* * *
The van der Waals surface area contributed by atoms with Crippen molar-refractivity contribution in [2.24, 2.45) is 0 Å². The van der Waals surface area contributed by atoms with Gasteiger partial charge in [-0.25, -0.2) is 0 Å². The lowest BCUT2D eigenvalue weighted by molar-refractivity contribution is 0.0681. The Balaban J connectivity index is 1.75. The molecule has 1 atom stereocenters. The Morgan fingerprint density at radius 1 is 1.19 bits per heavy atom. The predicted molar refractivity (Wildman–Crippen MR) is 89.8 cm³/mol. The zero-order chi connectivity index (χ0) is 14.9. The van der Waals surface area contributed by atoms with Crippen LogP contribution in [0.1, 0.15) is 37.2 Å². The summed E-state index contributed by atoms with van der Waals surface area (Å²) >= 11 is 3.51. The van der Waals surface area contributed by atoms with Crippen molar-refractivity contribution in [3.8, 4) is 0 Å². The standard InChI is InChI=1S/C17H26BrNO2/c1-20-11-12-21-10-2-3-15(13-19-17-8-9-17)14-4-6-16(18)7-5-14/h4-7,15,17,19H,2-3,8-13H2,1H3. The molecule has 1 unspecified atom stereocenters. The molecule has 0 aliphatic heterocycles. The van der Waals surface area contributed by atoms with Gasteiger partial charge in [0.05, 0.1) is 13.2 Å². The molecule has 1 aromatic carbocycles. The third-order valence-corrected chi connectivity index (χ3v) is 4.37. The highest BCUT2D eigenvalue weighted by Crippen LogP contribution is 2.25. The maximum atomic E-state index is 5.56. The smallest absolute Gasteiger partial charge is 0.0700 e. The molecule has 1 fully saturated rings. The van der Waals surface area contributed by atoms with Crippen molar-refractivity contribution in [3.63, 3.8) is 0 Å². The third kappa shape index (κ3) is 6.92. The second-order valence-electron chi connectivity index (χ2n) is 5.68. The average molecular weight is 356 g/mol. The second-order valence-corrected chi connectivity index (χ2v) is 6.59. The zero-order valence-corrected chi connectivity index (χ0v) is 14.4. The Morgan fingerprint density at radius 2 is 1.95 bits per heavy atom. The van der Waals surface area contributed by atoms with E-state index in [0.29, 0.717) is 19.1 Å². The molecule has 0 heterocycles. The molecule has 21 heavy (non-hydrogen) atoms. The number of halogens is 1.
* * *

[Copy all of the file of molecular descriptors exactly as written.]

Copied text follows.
The van der Waals surface area contributed by atoms with Crippen molar-refractivity contribution in [2.24, 2.45) is 0 Å². The van der Waals surface area contributed by atoms with Gasteiger partial charge in [-0.25, -0.2) is 0 Å². The lowest BCUT2D eigenvalue weighted by molar-refractivity contribution is 0.0681. The Balaban J connectivity index is 1.75. The molecule has 1 atom stereocenters. The Morgan fingerprint density at radius 1 is 1.19 bits per heavy atom. The predicted molar refractivity (Wildman–Crippen MR) is 89.8 cm³/mol. The zero-order chi connectivity index (χ0) is 14.9. The van der Waals surface area contributed by atoms with Crippen LogP contribution in [0.1, 0.15) is 37.2 Å². The summed E-state index contributed by atoms with van der Waals surface area (Å²) >= 11 is 3.51. The van der Waals surface area contributed by atoms with Crippen molar-refractivity contribution in [3.8, 4) is 0 Å². The standard InChI is InChI=1S/C17H26BrNO2/c1-20-11-12-21-10-2-3-15(13-19-17-8-9-17)14-4-6-16(18)7-5-14/h4-7,15,17,19H,2-3,8-13H2,1H3. The molecule has 1 unspecified atom stereocenters. The molecule has 0 aliphatic heterocycles. The van der Waals surface area contributed by atoms with Gasteiger partial charge in [0.05, 0.1) is 13.2 Å². The molecule has 1 aromatic carbocycles. The third-order valence-corrected chi connectivity index (χ3v) is 4.37. The highest BCUT2D eigenvalue weighted by Crippen LogP contribution is 2.25. The maximum atomic E-state index is 5.56. The smallest absolute Gasteiger partial charge is 0.0700 e. The molecule has 1 fully saturated rings. The van der Waals surface area contributed by atoms with Crippen molar-refractivity contribution in [3.63, 3.8) is 0 Å². The third kappa shape index (κ3) is 6.92. The second-order valence-electron chi connectivity index (χ2n) is 5.68. The average molecular weight is 356 g/mol. The second-order valence-corrected chi connectivity index (χ2v) is 6.59. The zero-order valence-corrected chi connectivity index (χ0v) is 14.4. The Morgan fingerprint density at radius 2 is 1.95 bits per heavy atom. The van der Waals surface area contributed by atoms with E-state index in [0.29, 0.717) is 19.1 Å². The molecule has 0 heterocycles. The molecule has 21 heavy (non-hydrogen) atoms. The number of halogens is 1.